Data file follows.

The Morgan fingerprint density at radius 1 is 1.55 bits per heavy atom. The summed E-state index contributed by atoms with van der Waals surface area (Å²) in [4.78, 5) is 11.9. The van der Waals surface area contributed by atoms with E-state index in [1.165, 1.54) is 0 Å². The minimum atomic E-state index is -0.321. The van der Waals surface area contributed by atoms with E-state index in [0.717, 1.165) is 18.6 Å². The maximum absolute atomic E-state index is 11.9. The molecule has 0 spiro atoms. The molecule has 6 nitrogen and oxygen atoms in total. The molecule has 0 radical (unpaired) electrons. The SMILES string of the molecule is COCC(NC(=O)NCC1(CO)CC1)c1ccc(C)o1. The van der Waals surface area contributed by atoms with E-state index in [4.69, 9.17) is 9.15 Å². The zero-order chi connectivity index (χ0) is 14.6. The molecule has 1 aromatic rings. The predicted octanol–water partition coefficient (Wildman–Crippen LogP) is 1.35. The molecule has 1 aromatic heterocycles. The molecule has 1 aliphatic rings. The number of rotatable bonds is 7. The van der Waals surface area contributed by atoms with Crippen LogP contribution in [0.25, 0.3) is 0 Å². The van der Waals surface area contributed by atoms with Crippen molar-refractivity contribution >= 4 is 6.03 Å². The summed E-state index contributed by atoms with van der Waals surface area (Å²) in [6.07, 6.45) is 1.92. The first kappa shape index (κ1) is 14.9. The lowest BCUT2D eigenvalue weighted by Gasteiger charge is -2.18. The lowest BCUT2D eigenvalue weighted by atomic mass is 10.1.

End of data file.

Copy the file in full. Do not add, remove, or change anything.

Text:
The Morgan fingerprint density at radius 1 is 1.55 bits per heavy atom. The summed E-state index contributed by atoms with van der Waals surface area (Å²) in [4.78, 5) is 11.9. The van der Waals surface area contributed by atoms with E-state index in [1.165, 1.54) is 0 Å². The minimum atomic E-state index is -0.321. The van der Waals surface area contributed by atoms with E-state index in [0.717, 1.165) is 18.6 Å². The maximum absolute atomic E-state index is 11.9. The molecule has 0 spiro atoms. The molecule has 6 nitrogen and oxygen atoms in total. The molecule has 0 radical (unpaired) electrons. The SMILES string of the molecule is COCC(NC(=O)NCC1(CO)CC1)c1ccc(C)o1. The van der Waals surface area contributed by atoms with E-state index in [4.69, 9.17) is 9.15 Å². The zero-order chi connectivity index (χ0) is 14.6. The molecule has 1 aromatic rings. The predicted octanol–water partition coefficient (Wildman–Crippen LogP) is 1.35. The molecule has 1 aromatic heterocycles. The molecule has 1 aliphatic rings. The number of rotatable bonds is 7. The van der Waals surface area contributed by atoms with Crippen LogP contribution in [0.25, 0.3) is 0 Å². The van der Waals surface area contributed by atoms with Crippen molar-refractivity contribution >= 4 is 6.03 Å². The summed E-state index contributed by atoms with van der Waals surface area (Å²) in [6.07, 6.45) is 1.92. The first kappa shape index (κ1) is 14.9. The lowest BCUT2D eigenvalue weighted by Gasteiger charge is -2.18. The lowest BCUT2D eigenvalue weighted by atomic mass is 10.1.